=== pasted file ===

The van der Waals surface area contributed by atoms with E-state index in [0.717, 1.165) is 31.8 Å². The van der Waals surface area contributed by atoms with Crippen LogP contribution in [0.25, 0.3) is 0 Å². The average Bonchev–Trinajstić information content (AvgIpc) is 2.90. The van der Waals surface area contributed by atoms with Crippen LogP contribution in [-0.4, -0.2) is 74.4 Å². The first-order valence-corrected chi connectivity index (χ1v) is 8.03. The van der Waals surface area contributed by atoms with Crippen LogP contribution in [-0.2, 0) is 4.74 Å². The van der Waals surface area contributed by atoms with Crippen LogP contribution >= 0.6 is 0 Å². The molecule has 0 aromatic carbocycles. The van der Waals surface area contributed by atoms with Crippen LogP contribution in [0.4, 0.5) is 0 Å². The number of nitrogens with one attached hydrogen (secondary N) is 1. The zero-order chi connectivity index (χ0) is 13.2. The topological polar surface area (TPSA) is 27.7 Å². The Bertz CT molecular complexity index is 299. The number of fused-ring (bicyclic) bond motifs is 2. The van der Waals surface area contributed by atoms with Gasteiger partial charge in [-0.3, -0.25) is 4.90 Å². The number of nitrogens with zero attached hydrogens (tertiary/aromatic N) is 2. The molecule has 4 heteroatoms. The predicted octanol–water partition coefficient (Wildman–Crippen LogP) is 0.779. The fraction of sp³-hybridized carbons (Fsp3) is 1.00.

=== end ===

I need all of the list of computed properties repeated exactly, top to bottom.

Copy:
The van der Waals surface area contributed by atoms with E-state index in [0.717, 1.165) is 31.8 Å². The van der Waals surface area contributed by atoms with Crippen LogP contribution in [0.25, 0.3) is 0 Å². The average Bonchev–Trinajstić information content (AvgIpc) is 2.90. The van der Waals surface area contributed by atoms with Crippen LogP contribution in [-0.4, -0.2) is 74.4 Å². The first-order valence-corrected chi connectivity index (χ1v) is 8.03. The van der Waals surface area contributed by atoms with Crippen LogP contribution in [-0.2, 0) is 4.74 Å². The van der Waals surface area contributed by atoms with Crippen LogP contribution >= 0.6 is 0 Å². The molecule has 0 aromatic carbocycles. The van der Waals surface area contributed by atoms with Crippen LogP contribution in [0.4, 0.5) is 0 Å². The number of nitrogens with one attached hydrogen (secondary N) is 1. The zero-order chi connectivity index (χ0) is 13.2. The topological polar surface area (TPSA) is 27.7 Å². The Bertz CT molecular complexity index is 299. The number of fused-ring (bicyclic) bond motifs is 2. The van der Waals surface area contributed by atoms with Gasteiger partial charge in [-0.3, -0.25) is 4.90 Å². The number of nitrogens with zero attached hydrogens (tertiary/aromatic N) is 2. The molecule has 4 heteroatoms. The predicted octanol–water partition coefficient (Wildman–Crippen LogP) is 0.779. The fraction of sp³-hybridized carbons (Fsp3) is 1.00.